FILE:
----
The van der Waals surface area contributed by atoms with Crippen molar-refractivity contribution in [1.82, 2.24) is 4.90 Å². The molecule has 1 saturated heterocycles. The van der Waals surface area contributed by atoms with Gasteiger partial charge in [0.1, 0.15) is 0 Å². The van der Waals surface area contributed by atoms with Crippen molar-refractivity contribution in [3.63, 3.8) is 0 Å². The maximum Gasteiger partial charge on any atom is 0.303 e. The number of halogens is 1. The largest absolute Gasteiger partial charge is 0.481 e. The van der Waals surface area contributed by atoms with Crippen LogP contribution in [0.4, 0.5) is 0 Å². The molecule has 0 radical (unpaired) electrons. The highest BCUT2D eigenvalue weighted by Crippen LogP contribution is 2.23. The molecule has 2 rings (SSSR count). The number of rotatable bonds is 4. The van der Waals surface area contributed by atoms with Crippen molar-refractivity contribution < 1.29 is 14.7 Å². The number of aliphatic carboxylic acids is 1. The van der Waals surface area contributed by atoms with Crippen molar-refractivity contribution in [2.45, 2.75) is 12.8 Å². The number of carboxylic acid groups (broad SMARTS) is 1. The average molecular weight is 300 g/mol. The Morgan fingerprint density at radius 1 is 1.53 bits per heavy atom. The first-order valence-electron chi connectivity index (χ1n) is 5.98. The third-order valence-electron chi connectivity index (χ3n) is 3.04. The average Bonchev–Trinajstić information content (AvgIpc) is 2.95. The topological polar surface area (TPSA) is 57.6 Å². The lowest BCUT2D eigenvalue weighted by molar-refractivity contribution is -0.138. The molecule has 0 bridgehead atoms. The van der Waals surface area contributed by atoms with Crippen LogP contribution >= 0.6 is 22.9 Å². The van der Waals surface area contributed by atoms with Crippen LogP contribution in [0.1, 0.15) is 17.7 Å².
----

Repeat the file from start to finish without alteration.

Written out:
The van der Waals surface area contributed by atoms with Crippen molar-refractivity contribution in [1.82, 2.24) is 4.90 Å². The molecule has 1 saturated heterocycles. The van der Waals surface area contributed by atoms with Gasteiger partial charge in [0.1, 0.15) is 0 Å². The van der Waals surface area contributed by atoms with Crippen molar-refractivity contribution in [3.63, 3.8) is 0 Å². The maximum Gasteiger partial charge on any atom is 0.303 e. The number of halogens is 1. The largest absolute Gasteiger partial charge is 0.481 e. The van der Waals surface area contributed by atoms with Crippen LogP contribution in [0.4, 0.5) is 0 Å². The molecule has 0 radical (unpaired) electrons. The highest BCUT2D eigenvalue weighted by Crippen LogP contribution is 2.23. The molecule has 2 rings (SSSR count). The number of rotatable bonds is 4. The van der Waals surface area contributed by atoms with Crippen molar-refractivity contribution < 1.29 is 14.7 Å². The number of aliphatic carboxylic acids is 1. The van der Waals surface area contributed by atoms with Crippen molar-refractivity contribution in [2.45, 2.75) is 12.8 Å². The number of carboxylic acid groups (broad SMARTS) is 1. The average molecular weight is 300 g/mol. The Morgan fingerprint density at radius 1 is 1.53 bits per heavy atom. The first-order valence-electron chi connectivity index (χ1n) is 5.98. The third-order valence-electron chi connectivity index (χ3n) is 3.04. The average Bonchev–Trinajstić information content (AvgIpc) is 2.95. The topological polar surface area (TPSA) is 57.6 Å². The lowest BCUT2D eigenvalue weighted by molar-refractivity contribution is -0.138. The molecule has 0 bridgehead atoms. The van der Waals surface area contributed by atoms with Crippen LogP contribution >= 0.6 is 22.9 Å². The van der Waals surface area contributed by atoms with Crippen LogP contribution in [0.1, 0.15) is 17.7 Å².